There were also a few physical pinballs to be found in the video hall, including three on the Pinball Arcade stand and another at the American Outreach Foundation.
Starship Fantasy also had a large stand filled with their regular assortment of pinball plastics, ramps, backglasses and playfields. You can see all they had in our video above.
On Saturday there were two more events of note.
In the Trading Card Hall of Fame, Walter Day and Billy Mitchell were hosting several talks and Q&A sessions, as well as unveiling the latest trading card subjects.
Then, on Saturday evening there was a special VIP meal to unveil Tim Moyers latest restoration. After last year's Getaway, Tim returned to Arcade Expo with a Frontier. It was revealed at a party in the Beer Revolution taproom in Banning.
Entry to the VIP party cost $40 per head and included free drinks and food.
Inside, five pinballs were set up; Frontier, Ghostbusters, NASCAR, Big Buck Hunter and Iron Man. Frontier was on free play, but the others were coin-operated.
Once everyone had had the chance to try the game, food was served on the patio.
And that brings us to the end of our coverage of this year's Arcade Expo show.
The Museum of Pinball has an amazing and unrivalled collection of pinball and video games, and gives the perfect basis for a large show such as Arcade Expo. The space available both inside and out means plenty of machine, parts, collectibles, food and drink vendors can be accommodated. This year's hot sunny weather was especially helpful in getting guests to explore all corners of the compound.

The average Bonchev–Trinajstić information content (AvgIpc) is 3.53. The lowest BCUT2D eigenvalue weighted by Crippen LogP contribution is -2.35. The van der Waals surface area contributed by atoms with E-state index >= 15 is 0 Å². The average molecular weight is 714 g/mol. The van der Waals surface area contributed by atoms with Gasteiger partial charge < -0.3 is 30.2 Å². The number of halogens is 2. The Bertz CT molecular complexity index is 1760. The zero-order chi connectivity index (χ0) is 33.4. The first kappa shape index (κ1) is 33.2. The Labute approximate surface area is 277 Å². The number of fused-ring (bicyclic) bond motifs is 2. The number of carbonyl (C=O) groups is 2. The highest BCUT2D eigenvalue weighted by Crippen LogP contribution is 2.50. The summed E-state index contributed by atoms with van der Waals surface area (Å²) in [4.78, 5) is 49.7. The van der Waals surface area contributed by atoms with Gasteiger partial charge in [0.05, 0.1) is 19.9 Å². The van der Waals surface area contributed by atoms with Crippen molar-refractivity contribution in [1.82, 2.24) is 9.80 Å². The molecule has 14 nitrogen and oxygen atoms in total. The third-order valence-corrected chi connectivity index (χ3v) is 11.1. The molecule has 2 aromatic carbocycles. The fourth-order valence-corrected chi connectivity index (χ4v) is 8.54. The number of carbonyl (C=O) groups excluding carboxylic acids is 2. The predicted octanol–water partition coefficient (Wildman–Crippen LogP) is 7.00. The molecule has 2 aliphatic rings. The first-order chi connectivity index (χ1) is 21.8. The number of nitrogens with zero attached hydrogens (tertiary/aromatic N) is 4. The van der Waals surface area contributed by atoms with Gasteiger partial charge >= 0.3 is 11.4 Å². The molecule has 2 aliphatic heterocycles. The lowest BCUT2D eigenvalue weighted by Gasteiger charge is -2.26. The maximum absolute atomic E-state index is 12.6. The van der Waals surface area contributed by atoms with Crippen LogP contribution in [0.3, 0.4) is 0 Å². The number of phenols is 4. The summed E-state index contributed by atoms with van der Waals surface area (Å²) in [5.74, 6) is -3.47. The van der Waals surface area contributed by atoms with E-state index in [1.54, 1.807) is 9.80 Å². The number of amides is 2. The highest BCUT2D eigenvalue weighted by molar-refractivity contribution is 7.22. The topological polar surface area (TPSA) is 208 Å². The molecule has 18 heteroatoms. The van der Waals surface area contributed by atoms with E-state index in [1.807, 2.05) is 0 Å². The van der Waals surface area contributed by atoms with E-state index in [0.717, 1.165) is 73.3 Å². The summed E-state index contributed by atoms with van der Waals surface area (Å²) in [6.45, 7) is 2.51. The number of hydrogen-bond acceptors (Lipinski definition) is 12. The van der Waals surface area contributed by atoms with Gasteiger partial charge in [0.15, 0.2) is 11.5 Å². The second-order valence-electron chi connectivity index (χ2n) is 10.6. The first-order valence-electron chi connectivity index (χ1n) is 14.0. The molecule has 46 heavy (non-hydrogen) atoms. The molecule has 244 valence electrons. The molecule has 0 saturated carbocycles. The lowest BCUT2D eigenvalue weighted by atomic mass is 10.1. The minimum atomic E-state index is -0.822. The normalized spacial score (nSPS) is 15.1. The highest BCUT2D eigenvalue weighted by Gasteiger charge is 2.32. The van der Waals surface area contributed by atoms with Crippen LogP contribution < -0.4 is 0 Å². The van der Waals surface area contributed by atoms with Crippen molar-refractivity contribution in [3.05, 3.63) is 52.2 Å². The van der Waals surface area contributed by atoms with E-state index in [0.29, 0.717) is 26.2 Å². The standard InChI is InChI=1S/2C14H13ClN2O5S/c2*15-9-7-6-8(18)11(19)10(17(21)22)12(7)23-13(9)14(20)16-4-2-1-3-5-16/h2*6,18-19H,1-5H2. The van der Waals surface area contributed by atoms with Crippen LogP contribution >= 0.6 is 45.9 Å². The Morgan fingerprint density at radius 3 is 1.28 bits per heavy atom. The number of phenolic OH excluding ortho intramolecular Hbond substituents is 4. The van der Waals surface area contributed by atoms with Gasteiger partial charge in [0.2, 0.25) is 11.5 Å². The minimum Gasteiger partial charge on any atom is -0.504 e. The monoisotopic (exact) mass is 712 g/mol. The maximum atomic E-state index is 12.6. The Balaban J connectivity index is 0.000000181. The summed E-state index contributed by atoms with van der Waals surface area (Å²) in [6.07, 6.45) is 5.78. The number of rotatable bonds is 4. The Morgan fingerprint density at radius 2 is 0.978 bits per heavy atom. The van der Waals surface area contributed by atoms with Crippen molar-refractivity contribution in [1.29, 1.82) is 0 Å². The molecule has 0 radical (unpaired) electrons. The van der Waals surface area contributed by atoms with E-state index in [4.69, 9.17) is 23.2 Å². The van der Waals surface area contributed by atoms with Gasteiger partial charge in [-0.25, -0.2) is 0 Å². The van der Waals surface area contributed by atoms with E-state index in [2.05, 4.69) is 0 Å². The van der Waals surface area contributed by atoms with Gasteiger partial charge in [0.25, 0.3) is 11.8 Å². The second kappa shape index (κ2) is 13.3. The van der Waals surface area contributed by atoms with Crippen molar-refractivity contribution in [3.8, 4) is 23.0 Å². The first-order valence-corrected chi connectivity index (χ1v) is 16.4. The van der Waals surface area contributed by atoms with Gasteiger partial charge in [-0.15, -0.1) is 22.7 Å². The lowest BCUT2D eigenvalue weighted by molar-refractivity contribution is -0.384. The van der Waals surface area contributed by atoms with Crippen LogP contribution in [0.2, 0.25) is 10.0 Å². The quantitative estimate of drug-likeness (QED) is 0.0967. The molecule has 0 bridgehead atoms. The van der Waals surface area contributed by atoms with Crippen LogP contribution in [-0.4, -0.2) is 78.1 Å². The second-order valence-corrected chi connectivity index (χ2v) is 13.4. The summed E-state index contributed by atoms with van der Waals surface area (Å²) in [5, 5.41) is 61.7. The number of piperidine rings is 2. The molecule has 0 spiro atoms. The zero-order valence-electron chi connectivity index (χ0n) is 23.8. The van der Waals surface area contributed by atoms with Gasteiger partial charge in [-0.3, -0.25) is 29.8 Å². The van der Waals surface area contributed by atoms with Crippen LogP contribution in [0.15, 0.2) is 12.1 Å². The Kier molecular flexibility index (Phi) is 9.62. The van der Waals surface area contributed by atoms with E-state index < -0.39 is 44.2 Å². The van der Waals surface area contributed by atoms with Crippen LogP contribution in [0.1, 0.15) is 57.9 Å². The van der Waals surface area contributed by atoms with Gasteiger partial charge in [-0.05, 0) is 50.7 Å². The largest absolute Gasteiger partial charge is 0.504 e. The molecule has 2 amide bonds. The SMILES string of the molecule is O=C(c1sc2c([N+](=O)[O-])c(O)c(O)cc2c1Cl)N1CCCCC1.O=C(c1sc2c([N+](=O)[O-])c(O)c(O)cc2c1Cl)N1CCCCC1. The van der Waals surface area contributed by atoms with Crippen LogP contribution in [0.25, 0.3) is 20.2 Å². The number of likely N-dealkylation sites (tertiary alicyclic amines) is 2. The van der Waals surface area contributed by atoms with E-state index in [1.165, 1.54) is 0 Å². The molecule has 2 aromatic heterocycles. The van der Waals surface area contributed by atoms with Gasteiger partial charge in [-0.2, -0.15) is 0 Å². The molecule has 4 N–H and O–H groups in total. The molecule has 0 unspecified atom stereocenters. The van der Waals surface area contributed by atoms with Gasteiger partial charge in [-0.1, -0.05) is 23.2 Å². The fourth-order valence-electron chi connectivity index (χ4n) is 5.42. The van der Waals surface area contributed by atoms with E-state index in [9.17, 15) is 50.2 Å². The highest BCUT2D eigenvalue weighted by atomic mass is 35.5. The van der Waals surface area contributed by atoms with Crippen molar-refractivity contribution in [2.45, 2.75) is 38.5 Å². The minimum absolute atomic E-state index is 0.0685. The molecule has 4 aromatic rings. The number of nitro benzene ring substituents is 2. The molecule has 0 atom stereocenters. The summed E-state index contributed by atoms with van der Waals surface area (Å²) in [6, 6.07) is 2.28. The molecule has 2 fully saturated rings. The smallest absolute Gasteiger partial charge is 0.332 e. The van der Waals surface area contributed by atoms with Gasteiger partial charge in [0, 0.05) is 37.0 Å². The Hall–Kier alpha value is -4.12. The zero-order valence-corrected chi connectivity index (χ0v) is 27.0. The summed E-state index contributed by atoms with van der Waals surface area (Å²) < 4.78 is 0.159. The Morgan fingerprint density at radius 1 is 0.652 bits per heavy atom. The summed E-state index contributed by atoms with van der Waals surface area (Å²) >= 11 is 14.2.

The Museum's remote location can't be ignored though, and the distance from the Los Angeles metropolitan area (combined with the lane closures on the main freeway) must act to deter the more casual attendees, as did the price of entry.
$55 per person for Saturday appears high but is actually pretty good value when you consider the number and range of both pinball and video games available to play from 11am until 2am. It is, though, probably high enough to deter any families with only a casual interest in arcade games. Not that that seemed to affect numbers too much, especially on Saturday - the busiest of the thee days.
We would like to see more seminars from local pinheads. Last year's Archer talk was a unique feature of this show, and there are surely plenty of local collectors and developers who would be willing to share details of their work.
© Pinball News 2017